March 31, 1994
Vol. 13, No. 14

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    Seven on faculty elected to Academy of Arts & Sciences

    Seven University faculty members have been elected Fellows of the American Academy of Arts and Sciences. They are among the 184 new Fellows elected in recognition of their contributions to science, scholarship, public affairs and the arts.

    The newly elected Fellows at the University are:

    _ Norman Bradburn (A.B.'52), the Tiffany and Margaret Blake Distinguished Service Professor in Psychology and the Irving B. Harris Graduate School of Public Policy Studies. He is also Senior Vice President for Research at the National Opinion Research Center. Bradburn is a scholar of survey research and the author of "Polls and Surveys: Understanding What They Tell Us," and other books on surveys.

    _ Elaine Fuchs, the Amgen Professor in Molecular Genetics & Cell Biology. Fuchs studies the genes that control the growth and development of skin. She is particularly interested in keratin fibers -- proteins that make up the framework of the surface and lining cells of the body -- and she has linked several human skin diseases to defects in the genes for these proteins.

    _ Langdon Gilkey, the Shailer Mathews Professor Emeritus in the Divinity School. One of the pre-eminent Protestant theologians of the 20th century, Gilkey is known in part for his role in what was called a "modern version of the Scopes Monkey Trial" in 1982, a trial in which he testified on behalf of the American Civil Liberties Union against the ultimately overturned Arkansas law that required balanced teaching of evolution and "creation science." The author of numerous articles and books, Gilkey has published works on such topics as the relation between science and religion, the nature of religious language and the Christian understanding of history.

    _ James Norris Jr., Professor in Chemistry and Senior Chemist at Argonne National Laboratory. An expert in photosynthesis, Norris focuses his research on understanding the physical and chemical processes by which light energy is converted into stored chemical energy. In 1992 he shared the American Academy of Arts and Sciences' Rumford Award for his work in this field.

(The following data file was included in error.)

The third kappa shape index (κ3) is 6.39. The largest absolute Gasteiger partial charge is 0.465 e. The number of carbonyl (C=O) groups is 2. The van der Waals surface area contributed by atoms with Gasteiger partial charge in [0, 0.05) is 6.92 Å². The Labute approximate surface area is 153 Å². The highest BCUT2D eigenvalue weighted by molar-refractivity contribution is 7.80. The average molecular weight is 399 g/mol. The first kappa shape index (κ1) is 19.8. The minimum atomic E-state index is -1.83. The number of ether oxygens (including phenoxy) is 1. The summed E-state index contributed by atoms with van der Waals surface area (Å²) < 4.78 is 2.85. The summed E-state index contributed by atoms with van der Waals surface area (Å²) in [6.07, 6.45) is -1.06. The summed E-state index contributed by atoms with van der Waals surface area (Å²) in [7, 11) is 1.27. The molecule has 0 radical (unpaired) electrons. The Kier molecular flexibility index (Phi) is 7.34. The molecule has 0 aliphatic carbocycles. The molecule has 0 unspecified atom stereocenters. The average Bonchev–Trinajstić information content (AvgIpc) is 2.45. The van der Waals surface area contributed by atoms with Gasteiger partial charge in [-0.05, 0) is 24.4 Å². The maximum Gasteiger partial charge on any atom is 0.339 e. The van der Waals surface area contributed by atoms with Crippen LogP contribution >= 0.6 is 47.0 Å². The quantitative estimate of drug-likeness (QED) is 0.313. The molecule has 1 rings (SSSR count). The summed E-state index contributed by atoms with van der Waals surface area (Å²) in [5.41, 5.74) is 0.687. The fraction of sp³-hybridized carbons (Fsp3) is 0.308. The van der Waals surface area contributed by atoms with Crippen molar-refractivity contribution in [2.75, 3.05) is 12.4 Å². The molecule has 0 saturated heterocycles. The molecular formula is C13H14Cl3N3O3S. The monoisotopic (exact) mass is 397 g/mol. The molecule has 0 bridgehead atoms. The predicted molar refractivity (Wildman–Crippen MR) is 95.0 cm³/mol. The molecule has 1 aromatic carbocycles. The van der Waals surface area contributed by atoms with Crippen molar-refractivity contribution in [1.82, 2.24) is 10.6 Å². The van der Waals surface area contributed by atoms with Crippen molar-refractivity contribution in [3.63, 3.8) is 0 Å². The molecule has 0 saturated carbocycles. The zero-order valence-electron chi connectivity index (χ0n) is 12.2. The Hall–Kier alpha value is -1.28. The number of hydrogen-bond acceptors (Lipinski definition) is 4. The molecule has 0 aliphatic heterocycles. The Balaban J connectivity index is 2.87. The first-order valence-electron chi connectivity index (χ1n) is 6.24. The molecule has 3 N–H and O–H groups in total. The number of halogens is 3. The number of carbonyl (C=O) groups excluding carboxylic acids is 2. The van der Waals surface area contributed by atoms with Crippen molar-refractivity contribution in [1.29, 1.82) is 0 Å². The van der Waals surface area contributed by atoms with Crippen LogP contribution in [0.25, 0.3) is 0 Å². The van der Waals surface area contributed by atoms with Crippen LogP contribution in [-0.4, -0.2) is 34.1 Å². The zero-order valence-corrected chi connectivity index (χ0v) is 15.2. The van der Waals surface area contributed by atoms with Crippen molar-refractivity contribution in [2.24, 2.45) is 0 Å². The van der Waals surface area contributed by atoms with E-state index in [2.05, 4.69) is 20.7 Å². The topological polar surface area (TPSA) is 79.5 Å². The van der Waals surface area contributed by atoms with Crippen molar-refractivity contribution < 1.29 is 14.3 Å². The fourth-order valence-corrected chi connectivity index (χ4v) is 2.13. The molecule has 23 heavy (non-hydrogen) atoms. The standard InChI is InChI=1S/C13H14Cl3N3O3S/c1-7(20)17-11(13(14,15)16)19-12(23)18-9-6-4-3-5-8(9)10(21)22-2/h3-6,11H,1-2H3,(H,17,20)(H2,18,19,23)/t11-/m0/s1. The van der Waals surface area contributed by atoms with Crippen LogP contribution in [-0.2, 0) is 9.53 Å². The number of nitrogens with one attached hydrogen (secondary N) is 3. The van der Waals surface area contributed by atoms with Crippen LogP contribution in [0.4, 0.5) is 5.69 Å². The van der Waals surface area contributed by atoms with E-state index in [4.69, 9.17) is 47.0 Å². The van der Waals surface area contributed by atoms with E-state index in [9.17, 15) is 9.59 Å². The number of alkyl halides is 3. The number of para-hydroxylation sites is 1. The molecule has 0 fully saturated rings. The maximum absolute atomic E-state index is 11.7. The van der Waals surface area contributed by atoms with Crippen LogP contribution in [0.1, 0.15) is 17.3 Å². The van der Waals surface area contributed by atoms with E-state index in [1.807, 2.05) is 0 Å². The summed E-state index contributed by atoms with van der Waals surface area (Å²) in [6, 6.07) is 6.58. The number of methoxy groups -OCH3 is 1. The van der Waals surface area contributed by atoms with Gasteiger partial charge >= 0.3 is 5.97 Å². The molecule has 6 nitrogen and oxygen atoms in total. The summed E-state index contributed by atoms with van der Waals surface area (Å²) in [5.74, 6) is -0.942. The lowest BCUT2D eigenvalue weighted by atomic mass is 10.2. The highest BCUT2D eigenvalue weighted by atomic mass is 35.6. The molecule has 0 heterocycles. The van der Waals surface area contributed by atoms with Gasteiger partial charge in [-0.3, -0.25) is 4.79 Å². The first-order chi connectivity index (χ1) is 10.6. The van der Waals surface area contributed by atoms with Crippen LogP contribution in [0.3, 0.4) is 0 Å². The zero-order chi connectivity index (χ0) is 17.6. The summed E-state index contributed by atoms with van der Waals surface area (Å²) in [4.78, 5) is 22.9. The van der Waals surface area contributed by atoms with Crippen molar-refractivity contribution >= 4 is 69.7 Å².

_ David Schramm, Louis Block Professor in the Physical Sciences. Schramm is a cosmologist widely respected for his contributions to the field of astrophysics, particularly in the study of the origin of the universe and the connection between nuclear and particle physics and astrophysics. He is the co-author of two popular-science books, including "From Quarks to the Cosmos" with Leon Lederman. He has also written more than a dozen technical books and more than 300 scientific articles.

    _ Ralph Shapey, Professor Emeritus in Music. A world-renowned composer, Shapey joined the Chicago faculty in 1964, the same year he founded the University's Contemporary Chamber Players, an ensemble he directed for 29 years. He has written more than 135 compositions, including the highly acclaimed "Concerto fantastique," which was commissioned in honor of the centennials of the University and the Chicago Symphony Orchestra.

    _ Robert Townsend, the Charles E. Merriam Professor in Economics. An expert on economic development, the theory of contracts, and institutional design, Townsend is best known for his work on information and incentives and on risk and insurance. Among his recent publications is the book "The Medieval Village Economy."